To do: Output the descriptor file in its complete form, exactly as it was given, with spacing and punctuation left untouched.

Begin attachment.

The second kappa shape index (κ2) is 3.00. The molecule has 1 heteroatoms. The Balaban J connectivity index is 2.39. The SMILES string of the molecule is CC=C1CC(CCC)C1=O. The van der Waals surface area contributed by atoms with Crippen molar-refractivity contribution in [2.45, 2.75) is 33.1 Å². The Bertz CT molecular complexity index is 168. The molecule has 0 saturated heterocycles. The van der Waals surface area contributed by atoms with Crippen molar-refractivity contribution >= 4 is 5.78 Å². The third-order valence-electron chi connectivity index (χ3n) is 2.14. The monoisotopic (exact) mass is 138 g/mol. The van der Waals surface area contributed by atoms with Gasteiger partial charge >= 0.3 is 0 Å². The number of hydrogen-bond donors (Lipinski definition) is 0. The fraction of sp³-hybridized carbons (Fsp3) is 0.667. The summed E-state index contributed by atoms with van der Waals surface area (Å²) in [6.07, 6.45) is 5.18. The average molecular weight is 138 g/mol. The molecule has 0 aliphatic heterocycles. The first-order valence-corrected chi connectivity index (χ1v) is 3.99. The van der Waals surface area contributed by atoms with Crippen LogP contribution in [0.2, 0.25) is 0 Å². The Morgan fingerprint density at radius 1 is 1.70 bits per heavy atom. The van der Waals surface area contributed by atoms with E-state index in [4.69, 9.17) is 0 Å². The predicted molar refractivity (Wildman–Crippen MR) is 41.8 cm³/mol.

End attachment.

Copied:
The second kappa shape index (κ2) is 3.00. The molecule has 1 heteroatoms. The Balaban J connectivity index is 2.39. The SMILES string of the molecule is CC=C1CC(CCC)C1=O. The van der Waals surface area contributed by atoms with Crippen molar-refractivity contribution in [2.45, 2.75) is 33.1 Å². The Bertz CT molecular complexity index is 168. The molecule has 0 saturated heterocycles. The van der Waals surface area contributed by atoms with Crippen molar-refractivity contribution >= 4 is 5.78 Å². The third-order valence-electron chi connectivity index (χ3n) is 2.14. The monoisotopic (exact) mass is 138 g/mol. The van der Waals surface area contributed by atoms with Gasteiger partial charge >= 0.3 is 0 Å². The number of hydrogen-bond donors (Lipinski definition) is 0. The fraction of sp³-hybridized carbons (Fsp3) is 0.667. The summed E-state index contributed by atoms with van der Waals surface area (Å²) in [6.07, 6.45) is 5.18. The average molecular weight is 138 g/mol. The molecule has 0 aliphatic heterocycles. The first-order valence-corrected chi connectivity index (χ1v) is 3.99. The van der Waals surface area contributed by atoms with Crippen LogP contribution in [0.2, 0.25) is 0 Å². The Morgan fingerprint density at radius 1 is 1.70 bits per heavy atom. The van der Waals surface area contributed by atoms with E-state index in [4.69, 9.17) is 0 Å². The predicted molar refractivity (Wildman–Crippen MR) is 41.8 cm³/mol.